Two Homes in Two States: Residency and Income Tax Principles
Note: This newsletter does not provide tax advice or legal advice. We strongly recommend consulting with a CPA, who will be familiar with these residency rules and their tax implications. Residency rules can be both complex and subject to change due to evolving regulation and changing federal and state legislation.
Hybrid and remote work, both of which accelerated because of the COVID-19 pandemic, are here to stay. According to the U.S. Bureau of Labor Statistics, 34% of private employers expanded remote work options during the pandemic, and of those organizations, 60% plan to keep those policies in place after the pandemic has ended.
With this in mind, it is no surprise that many professionals are looking to work from sunnier locales, especially during our Pacific Northwest winters. But this can introduce some complexity to their tax planning. Although Washington is one of the nine states with no state income tax (the others are Alaska, Florida, Nevada, South Dakota, Tennessee, Texas, and Wyoming, and New Hampshire does not tax wage income), 41 states do have income taxes.
So how can you determine whether you might owe taxes in another state? The bottom line is that residency rules are complicated and some states are aggressive in pursuing residency audits. This newsletter is meant to provide an overview of the general principles, not specific legal advice.
Domicile and Residency
Individuals are taxed in the state in which they have a domicile (a permanent home base, in other words). That state is the one in which you will pay income taxes (if it all). If you are temporarily traveling to another state for an event or a vacation, you usually do not pay income taxes in that state. The general rule is that if you are in the second state for “temporary or transitory” purposes, you are not considered a resident of that state for income tax purposes.
But if you own a home in a second state, and you work remotely from that home regularly for extended periods of time, you may be subject to a residency audit and possibly owe state income taxes in that second state.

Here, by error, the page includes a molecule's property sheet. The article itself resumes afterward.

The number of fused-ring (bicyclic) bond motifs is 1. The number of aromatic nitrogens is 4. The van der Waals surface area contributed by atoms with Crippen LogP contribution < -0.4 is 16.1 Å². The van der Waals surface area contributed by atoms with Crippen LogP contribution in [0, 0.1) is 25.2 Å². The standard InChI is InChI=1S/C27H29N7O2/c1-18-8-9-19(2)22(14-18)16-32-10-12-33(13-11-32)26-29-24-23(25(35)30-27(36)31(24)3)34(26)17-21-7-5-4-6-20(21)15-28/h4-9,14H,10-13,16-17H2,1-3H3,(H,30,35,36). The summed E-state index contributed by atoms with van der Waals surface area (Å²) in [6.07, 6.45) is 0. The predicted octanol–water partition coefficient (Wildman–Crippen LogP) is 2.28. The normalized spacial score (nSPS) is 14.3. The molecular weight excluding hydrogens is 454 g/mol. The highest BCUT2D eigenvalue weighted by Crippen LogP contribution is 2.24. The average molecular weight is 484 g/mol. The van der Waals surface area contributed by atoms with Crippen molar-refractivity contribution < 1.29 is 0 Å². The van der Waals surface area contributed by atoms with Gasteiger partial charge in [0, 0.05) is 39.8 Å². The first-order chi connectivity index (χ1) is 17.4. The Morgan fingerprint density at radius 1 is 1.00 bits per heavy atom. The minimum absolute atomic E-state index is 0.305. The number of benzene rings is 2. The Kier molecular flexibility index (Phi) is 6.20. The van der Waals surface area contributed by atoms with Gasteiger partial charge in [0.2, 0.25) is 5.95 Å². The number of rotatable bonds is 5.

The 183 Day Rule is Not All It Seems
The general advice on this topic is: “as long as you are not physically in a state for more than half the year (or 183 days) you are not considered a resident of that state.” But this is not always true. Each state sets its own guidelines for what it defines as residency. It is true that you are considered a resident of California if you are in the state longer than 183 days (they are cumulative days, by the way, not consecutive), but the applicable “days rule” is more lenient in other states. It is 200 days in Hawaii, 200 in Oregon, and 270 in Idaho. States also calculate the days differently. Any time spent at all in New York counts as a residency day, whereas in other states, a day may be a full midnight-to-midnight period.
California has been particularly aggressive in determining whether you are a resident for tax purposes. Even if you spend a plurality of a given year in California, the state’s Franchise Tax Board (FTB) has been known to use this as an argument that you are indeed a California resident. For example, if you spend five months (or about 150 days, less than the 183 day rule) in California, four months in Washington (120 days), and three months (90 days) traveling/elsewhere, California’s FTB might use that evidence as an argument that you are a California resident.
We recommend engaging with a CPA who can understand your specific tax and residency situation. The rules differ state by state, are difficult to interpret, and are subject to change. As the saying goes, “an ounce of prevention is worth a pound of cure.”
States Want their Tax Revenue
If a state believes you are a resident for income tax purposes, they may audit you. Residency audits can be difficult, intrusive, and time consuming. Auditors can examine your membership in clubs, credit card transactions, origination points for telephone calls, where you have your driver’s license, and multiple other aspects. State tax boards are aggressively pursuing high-income and high net worth families who claim they have moved out of high-tax states, but still maintain business connections and spend time in their original home state.
Small business owners with contacts in multiple states are particularly at risk of audit as well. And the use of residency audits is increasing, as state tax authorities look to ensure compliance with their residency rules in an era of increasing remote and hybrid work.
Resources that Can Help
If you are an employee who receives W2 income, you should immediately communicate changes to your residency to your HR/payroll department. It is likely worthwhile to work with a CPA as well, particularly if you are at risk of a residency audit. The onus is on your employer to correctly withhold taxes applicable to your state, not you as an employee. And if you are a small business owner, it is imperative to work with a qualified CPA.
Together with your Garde Capital Wealth Manager, we will work with you to ensure all aspects of your financial plan (including your assets and trusts, rental income, employee stock options, business ownership interests, and more) meet the objectives of your CPA and do not subject you to unnecessary tax expenses.
If you have any questions about how residency impacts your financial or retirement plan, please reach out to your advisor.